“The Beauty of Everyday Things,” is a compilation of writings by Soetsu Yanagi (1889 – 1961), an art historian and philosopher of religion, who founded the Mingei (民芸) movement of Japanese folk art, inspired by the beautifully hand-crafted objects created by ordinary and often unknown artisans for everyday use.  Influenced by John Ruskin and William Morris, his writings on Mingei integrate aesthetics, metaphysics, nationalism and material production. Alongside supporting the efforts of artisans to preserve traditional techniques, Yanagi also founded the Japan Folk Crafts Museum in 1936, which is still open and active today. Continue reading Soetsu Yanagi: ‘The Beauty of Everyday Things’
ما يلي مقتبس من محاضرة الدكتور قييم ناوكي ياماموتو ، العلماء المسلمون في اليابان: التفكير في الإسلام في مجتمع غير مسلم. وهو جزء من سلسلة محاضرات من ثلاثة أجزاء بعنوان “شرق آسيا والإسلام: الحاضر والماضي والمستقبل” في مركز الدراسات الآسيوية والشرق أوسطية (CAMES). تم اختصار النص وتحريره للتدفق مع بعض التعليقات الإضافية من قبل الدكتور ياماموتو. أظن أن معظم الناس ليسوا على دراية بالتاريخ الإسلامي … Continue reading علماء المسلمين في اليابان: التفكر في الإسلام في مجتمع غير مسلم
In history, Islam showed itself to be culturally friendly… In China, Islam looked Chinese; in Mali, it looked African. Sustained cultural relevance to distinct peoples, diverse places, and different times underlay Islam’s long success as a global civilization. Continue reading Is it Possible to Create a Japanese Islamicate Culture?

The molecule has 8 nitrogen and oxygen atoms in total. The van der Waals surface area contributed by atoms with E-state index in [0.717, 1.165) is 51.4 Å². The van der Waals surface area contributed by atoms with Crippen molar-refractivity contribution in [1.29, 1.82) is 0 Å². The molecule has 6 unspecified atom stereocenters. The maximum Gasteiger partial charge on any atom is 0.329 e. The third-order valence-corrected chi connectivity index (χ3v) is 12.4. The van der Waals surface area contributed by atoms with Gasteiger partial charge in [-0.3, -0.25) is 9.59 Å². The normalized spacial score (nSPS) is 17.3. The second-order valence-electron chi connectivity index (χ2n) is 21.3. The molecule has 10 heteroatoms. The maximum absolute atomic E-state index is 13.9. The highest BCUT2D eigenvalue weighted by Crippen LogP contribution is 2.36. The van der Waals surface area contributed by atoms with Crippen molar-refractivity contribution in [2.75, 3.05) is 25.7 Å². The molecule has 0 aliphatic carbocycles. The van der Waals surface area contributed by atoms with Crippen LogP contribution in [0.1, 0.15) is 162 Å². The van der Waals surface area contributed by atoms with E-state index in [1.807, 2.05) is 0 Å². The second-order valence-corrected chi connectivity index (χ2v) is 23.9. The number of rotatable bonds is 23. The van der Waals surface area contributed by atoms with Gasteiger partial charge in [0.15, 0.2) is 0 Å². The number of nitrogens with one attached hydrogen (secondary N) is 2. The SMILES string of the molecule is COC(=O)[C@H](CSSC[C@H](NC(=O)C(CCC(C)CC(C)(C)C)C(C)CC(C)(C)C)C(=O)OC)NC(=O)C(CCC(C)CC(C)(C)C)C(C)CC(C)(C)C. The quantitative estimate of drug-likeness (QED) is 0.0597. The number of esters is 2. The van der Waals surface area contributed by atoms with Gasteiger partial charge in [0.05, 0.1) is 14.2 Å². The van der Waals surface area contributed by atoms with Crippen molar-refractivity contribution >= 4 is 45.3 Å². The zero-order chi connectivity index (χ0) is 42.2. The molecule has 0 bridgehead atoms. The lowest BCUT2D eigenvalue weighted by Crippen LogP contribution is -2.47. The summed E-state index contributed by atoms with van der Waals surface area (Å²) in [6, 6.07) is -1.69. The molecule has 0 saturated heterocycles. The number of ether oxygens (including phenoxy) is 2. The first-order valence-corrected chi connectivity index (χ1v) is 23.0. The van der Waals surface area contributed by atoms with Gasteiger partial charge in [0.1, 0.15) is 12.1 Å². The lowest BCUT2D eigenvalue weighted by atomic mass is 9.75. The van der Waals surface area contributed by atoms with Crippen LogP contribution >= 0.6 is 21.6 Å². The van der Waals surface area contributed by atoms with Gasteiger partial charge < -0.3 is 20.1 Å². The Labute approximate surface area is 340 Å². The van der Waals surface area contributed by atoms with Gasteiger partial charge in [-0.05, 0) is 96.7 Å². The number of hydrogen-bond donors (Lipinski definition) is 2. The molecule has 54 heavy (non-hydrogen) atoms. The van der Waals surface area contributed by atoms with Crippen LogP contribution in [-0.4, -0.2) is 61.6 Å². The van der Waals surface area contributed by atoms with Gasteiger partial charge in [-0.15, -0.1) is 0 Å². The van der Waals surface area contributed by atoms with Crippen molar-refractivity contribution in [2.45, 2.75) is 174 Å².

I suspect most people are not familiar with Islamic history in East Asia, despite the region being home to one of the world’s oldest masjids, built in 7th or 8th century China. More recently, in 20th century Japan, the Kobe Masjid was built and mostly supported by foreign Tatar, Turkish, and South Asian Muslims. (You can see a South Asian influence in its architecture.) Japan has one of the youngest Muslim communities in history, making East Asia home to both the oldest Islamic traditions established by a non-Arab and the youngest. Continue reading Muslim Scholars in Japan: Contemplating Islam in a Non-Muslim Society
Khawla Nakata Kaori may not be known in the Muslim world at large, but her contributions to Islam in Japan and the Muslim community especially, cannot be understated. I, for one, personally benefited from her works and ideas, and the many who knew her were touched by her personality and intellectual grace. A dedicated Muslima to the promotion of ‘Ilm, she continued this effort up until her very last breath. It is my hope that Muslims around the world receive the opportunity to learn about another scholar of ours who often gets very little attention due to the obscurity surrounding Islam’s presence in East Asia. Continue reading Khawla Nakata Kaori, the First Japanese Female Muslim Scholar
This is an English translation of an interview Dr. Naoki Yamamoto gave to Merve Yiğit for a Turkish magazine. It has been republished with the permission of Dr. Naoki Yamamoto and the magazine. Continue reading The Bond Between Islamic Civilization and Japanese Civilization: Manga
Lorsqu’il est question de la loi islamique, en particulier dans un contexte propice à la polémique, elle est habituellement abordé d’un angle moral ou pratique. Continue reading L’aspect esthétique de la loi islamique
When Islamic law is discussed, particularly in a polemical context, it is usually evaluated from either a moral or a practical angle. Continue reading The Aesthetics of Islamic Law